Micki Pitch runs a two-generation practice in Cedar Knolls, New Jersey, with her eldest son, Joe. They specialize in serving the investment and retirement needs of single women and, more recently, those with family members who have special needs.
Her first year in business, a quarter century ago, she earned $6,000. Pitch Financial Services now has $50 million of assets under management, and Micki’s original clients are still with her, as are many of their extended family members. “We go to their weddings, their bar mitzvahs, their christenings. It is almost like a big family tree,” Pitch says.
An important constituency among the clients is women in the workforce. Pitch now helps other women become financially independent, pointing to the needs of single women who are doing well in their careers. “I help single women manage their money so they are a little more growth-oriented in their investments rather than just in very safe investments” she says. “Generally, they don’t know what to do so they keep everything in the fixed portion of their 401(k), the stable account.”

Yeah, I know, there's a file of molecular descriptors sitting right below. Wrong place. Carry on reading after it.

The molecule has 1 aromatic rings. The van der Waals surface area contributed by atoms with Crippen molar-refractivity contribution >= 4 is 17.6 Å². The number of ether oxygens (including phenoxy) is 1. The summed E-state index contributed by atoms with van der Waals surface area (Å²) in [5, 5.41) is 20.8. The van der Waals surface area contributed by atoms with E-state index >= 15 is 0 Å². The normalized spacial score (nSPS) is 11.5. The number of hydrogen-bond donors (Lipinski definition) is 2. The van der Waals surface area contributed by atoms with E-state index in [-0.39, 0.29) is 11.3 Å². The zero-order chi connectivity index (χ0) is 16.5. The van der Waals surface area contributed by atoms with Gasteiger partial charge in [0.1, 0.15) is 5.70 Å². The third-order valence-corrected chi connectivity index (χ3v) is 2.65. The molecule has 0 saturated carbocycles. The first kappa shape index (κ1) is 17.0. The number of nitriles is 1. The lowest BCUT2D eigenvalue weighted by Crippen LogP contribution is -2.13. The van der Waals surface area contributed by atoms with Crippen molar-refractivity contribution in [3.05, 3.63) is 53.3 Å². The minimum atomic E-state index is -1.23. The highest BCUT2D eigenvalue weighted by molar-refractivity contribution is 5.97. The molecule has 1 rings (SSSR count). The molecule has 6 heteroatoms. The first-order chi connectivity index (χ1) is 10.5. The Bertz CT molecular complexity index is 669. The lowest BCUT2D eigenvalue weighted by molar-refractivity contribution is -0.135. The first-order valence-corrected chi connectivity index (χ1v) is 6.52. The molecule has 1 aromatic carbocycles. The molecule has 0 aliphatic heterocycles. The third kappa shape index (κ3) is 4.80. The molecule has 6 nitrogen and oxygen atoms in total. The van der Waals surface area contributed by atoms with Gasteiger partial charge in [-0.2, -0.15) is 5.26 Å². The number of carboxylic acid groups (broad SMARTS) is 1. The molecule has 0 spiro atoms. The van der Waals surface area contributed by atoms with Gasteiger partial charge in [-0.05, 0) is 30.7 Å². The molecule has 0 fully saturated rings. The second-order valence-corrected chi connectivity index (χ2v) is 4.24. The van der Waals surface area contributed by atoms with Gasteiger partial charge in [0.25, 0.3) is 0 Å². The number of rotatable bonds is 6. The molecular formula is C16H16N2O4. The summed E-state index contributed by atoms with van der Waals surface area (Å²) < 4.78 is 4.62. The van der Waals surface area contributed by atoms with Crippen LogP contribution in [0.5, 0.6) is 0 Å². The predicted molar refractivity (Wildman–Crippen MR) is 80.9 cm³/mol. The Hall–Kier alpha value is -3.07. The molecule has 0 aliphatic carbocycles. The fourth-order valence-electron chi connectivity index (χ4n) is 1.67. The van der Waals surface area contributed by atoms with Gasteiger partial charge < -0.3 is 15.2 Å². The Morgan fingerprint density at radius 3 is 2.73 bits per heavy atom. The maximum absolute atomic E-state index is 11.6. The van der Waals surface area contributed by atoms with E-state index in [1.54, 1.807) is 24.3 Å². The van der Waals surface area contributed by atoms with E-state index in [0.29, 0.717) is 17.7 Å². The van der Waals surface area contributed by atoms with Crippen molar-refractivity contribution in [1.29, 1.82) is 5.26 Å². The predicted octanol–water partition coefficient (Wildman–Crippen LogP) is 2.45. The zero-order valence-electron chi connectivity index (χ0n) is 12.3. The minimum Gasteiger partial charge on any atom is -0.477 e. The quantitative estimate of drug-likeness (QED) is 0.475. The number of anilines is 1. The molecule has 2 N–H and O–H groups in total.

She laments this loss of investment returns for retirement planning. One such woman who had played it too safe in a 403(b) plan, a teacher, “came to us a few months ago, ready to retire, and it was very sad,” she says, “she lost all the wonderful years of real [portfolio] growth.”
Pitch knows something about opportunity. As her business grew, all by referrals, she recruited her son, an ex-Marine who became a CFP in 2004. Joe joined his mother’s booming business 13.5 years ago. “She dragged me out of the industry [gemology] I was in,” Joe Pitch recalls.
The main thrust of the business is accumulation for retirement–then distribution, the elder son says. “We are not a big fan of annuities. Clients come to us with annuities sold to them by another planner. It may not be the most appropriate thing for them. We don’t want clients incurring any extra charges on an already costly product,” he says.